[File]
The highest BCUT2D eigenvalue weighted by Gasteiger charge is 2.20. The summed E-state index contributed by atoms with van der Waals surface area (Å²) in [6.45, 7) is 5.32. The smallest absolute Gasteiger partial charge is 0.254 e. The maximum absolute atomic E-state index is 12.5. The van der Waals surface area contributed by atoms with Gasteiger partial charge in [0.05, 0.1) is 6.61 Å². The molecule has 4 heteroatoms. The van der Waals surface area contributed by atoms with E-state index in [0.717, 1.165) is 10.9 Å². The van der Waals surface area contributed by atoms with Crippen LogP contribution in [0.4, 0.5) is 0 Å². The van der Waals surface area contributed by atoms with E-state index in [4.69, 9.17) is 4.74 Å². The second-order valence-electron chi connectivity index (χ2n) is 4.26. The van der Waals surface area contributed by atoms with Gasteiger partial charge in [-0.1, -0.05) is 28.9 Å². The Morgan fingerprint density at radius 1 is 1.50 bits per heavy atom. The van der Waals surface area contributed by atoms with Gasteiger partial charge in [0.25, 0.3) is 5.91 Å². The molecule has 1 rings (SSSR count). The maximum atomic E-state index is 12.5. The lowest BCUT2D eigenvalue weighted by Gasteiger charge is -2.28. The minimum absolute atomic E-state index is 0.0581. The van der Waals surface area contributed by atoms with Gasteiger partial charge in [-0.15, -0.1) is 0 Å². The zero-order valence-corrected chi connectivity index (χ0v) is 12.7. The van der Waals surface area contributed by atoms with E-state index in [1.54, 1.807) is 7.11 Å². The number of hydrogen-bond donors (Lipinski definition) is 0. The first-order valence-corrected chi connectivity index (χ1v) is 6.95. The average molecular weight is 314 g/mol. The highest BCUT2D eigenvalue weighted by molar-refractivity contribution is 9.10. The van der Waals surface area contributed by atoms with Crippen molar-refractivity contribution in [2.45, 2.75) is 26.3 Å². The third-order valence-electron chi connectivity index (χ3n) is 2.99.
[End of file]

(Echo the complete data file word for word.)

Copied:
The highest BCUT2D eigenvalue weighted by Gasteiger charge is 2.20. The summed E-state index contributed by atoms with van der Waals surface area (Å²) in [6.45, 7) is 5.32. The smallest absolute Gasteiger partial charge is 0.254 e. The maximum absolute atomic E-state index is 12.5. The van der Waals surface area contributed by atoms with Gasteiger partial charge in [0.05, 0.1) is 6.61 Å². The molecule has 4 heteroatoms. The van der Waals surface area contributed by atoms with E-state index in [0.717, 1.165) is 10.9 Å². The van der Waals surface area contributed by atoms with Crippen LogP contribution in [0.4, 0.5) is 0 Å². The van der Waals surface area contributed by atoms with E-state index in [4.69, 9.17) is 4.74 Å². The second-order valence-electron chi connectivity index (χ2n) is 4.26. The van der Waals surface area contributed by atoms with Gasteiger partial charge in [-0.1, -0.05) is 28.9 Å². The Morgan fingerprint density at radius 1 is 1.50 bits per heavy atom. The van der Waals surface area contributed by atoms with Gasteiger partial charge in [0.25, 0.3) is 5.91 Å². The molecule has 1 rings (SSSR count). The maximum atomic E-state index is 12.5. The lowest BCUT2D eigenvalue weighted by Gasteiger charge is -2.28. The minimum absolute atomic E-state index is 0.0581. The van der Waals surface area contributed by atoms with Gasteiger partial charge in [-0.15, -0.1) is 0 Å². The zero-order valence-corrected chi connectivity index (χ0v) is 12.7. The van der Waals surface area contributed by atoms with E-state index in [1.54, 1.807) is 7.11 Å². The number of hydrogen-bond donors (Lipinski definition) is 0. The first-order valence-corrected chi connectivity index (χ1v) is 6.95. The average molecular weight is 314 g/mol. The highest BCUT2D eigenvalue weighted by molar-refractivity contribution is 9.10. The van der Waals surface area contributed by atoms with Crippen molar-refractivity contribution in [2.45, 2.75) is 26.3 Å². The third-order valence-electron chi connectivity index (χ3n) is 2.99.